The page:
Grit Blogs > Going Native

Ode To The Toad

We all want a healthy garden, a garden that provides food for the table; adds beauty to the landscape; and contributes to the native ecosystem.  The health of a garden can be gauged by the size and color of plants; the quantity and quality of harvestable fruits, vegetables, and herbs; and the presence of frogs.

A frog in the garden is a welcome sight 

Frogs breathe and drink through their skin. On land, adult frogs use their lungs to breathe, but they rely on the extra oxygen they absorb through their skin, especially when they are underwater. They transfer oxygen through their skin directly into their bloodstream. This makes frogs especially vulnerable to water pollutants. Frogs do not swallow water; they get the water they need solely through their skin.

Because of their physiology, frogs are considered an indicator species of the health of an ecosystem because they are the first to be affected by changes in the environment. If you have healthy frogs, you know you have clean water and air.  Also, since frogs are predators and prey, thus affecting many animals, frogs are a good indication of the health of an ecosystem.

Frogs As Environmental Indicators 

Frogs that are deformed indicate unhealthy changes in the environment.  The U.S. Geological Survey studied malformed frogs in Minnesota and found that a combination of factors cause frog deformities.  These factors include parasites, chemicals, and increased ultraviolet light.  “It is likely that one or more combinations of chemicals, biological, and physical factors are responsible for causing the malformations in Minnesota frogs. Chemical combinations may be mixtures of natural and human-made organic chemicals, each of which is harmless on its own but toxic when combined. The number of possible combinations of chemicals, biological, and physical factors is enormous, which may explain why finding the causes for frog malformations has been a difficult task.”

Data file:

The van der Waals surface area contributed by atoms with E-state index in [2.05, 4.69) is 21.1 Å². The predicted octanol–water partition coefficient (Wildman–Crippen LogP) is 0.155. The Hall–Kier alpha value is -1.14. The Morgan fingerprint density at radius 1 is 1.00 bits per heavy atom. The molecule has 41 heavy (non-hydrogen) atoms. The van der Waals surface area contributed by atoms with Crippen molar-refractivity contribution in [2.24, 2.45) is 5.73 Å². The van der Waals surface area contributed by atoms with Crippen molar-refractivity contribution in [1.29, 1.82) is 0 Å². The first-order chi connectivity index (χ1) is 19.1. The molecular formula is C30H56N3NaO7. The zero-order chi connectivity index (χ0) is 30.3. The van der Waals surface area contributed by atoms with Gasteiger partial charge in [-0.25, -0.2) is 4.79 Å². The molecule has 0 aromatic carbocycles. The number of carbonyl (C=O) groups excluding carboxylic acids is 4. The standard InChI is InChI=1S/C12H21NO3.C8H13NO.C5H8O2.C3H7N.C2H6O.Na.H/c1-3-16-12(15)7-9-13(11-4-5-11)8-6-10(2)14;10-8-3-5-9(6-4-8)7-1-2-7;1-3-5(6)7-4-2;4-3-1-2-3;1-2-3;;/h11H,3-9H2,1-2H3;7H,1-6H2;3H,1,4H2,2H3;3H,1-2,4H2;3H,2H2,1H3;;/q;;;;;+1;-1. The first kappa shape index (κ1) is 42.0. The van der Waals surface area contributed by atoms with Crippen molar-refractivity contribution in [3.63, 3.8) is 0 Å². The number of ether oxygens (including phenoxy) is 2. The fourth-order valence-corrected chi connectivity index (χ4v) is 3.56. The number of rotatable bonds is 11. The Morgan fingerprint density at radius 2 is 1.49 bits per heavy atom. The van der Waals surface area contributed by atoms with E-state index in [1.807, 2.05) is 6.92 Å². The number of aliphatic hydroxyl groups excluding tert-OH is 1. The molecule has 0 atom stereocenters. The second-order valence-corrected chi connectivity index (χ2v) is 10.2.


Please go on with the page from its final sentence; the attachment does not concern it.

According the U.S. Fish and Wildlife Service, “Amphibians, such as frogs, toads, and salamanders, are highly susceptible to contaminants, including fertilizers, weed and pest killers, and detergents, released into their environment.…Amphibian eggs and larvae (tadpoles) are especially susceptible to these toxic substances”.

Keeping Frogs Healthy

To keep frogs healthy, it is important to use sustainable and organic methods to grow food.  Anything you add to the ground surface will eventually make its way to ground water, creeks, streams, wetlands, or lakes and affect that ecosystem. Clean water means healthy frogs. So grow your garden in a way that does not add additional chemicals to the environment. Use compost and organic fertilizers.  Use beneficial insects, rather than insecticides, to manage garden insect pests.  To attract beneficial insects, such as ladybugs, ground beetles, and lacewings, add a border of native plants next to your vegetable garden.  Other methods to prevent insect damage is to pull out weak plants, build healthy soil, clear out debris and weeds, and interplant and rotate crops.

Frogs In The Garden

Frogs are carnivorous as adults and are a natural means of pest-control.  They eat moths, mosquitoes and their larvae, snails, slugs, flies, beetles, and cockroaches. In fact, frogs remove many crop-damaging insects from your garden each summer.

To attract frogs to your garden, you need to have a body of water—wetland, lake, or pond—nearby. Frogs must keep their skin moist; otherwise, oxygen cannot pass easily through their skin and the frog suffocates. Frog skin secretes mucus that helps keep it moist. Even so, their skin tends to dry out easily, which is why they usually stay near bodies of water. In a pinch, frogs rely on dew for moisture, or burrow underground into moist soil.

Once you have the water source, frogs need a cool, shady place to stay. Vegetable leaves provide the cool shade frogs need, as do ‘toad houses’.  You can construct a simple toad house by using stones or bricks to make a three-sided house.  The house will not have a bottom so the toads can burrow into the soil.  You can set a pot for a container garden on top of the toad house.  This method provides height and color to the vegetable garden and a cool spot for the frogs.   Frogs will borrow in mulch and they also like compost piles.

As gardeners, we strive to sustain our communities, our environment, and ourselves.  A basket overflowing with produce picked from the garden is one way to assess how well your gardening methods work.  Another way is to find a healthy frog or two in your garden.  A healthy frog means a healthy garden and a healthy environment.

Mary Pellerito is a freelance garden writer living in Michigan.  Check out her blog, Muse, at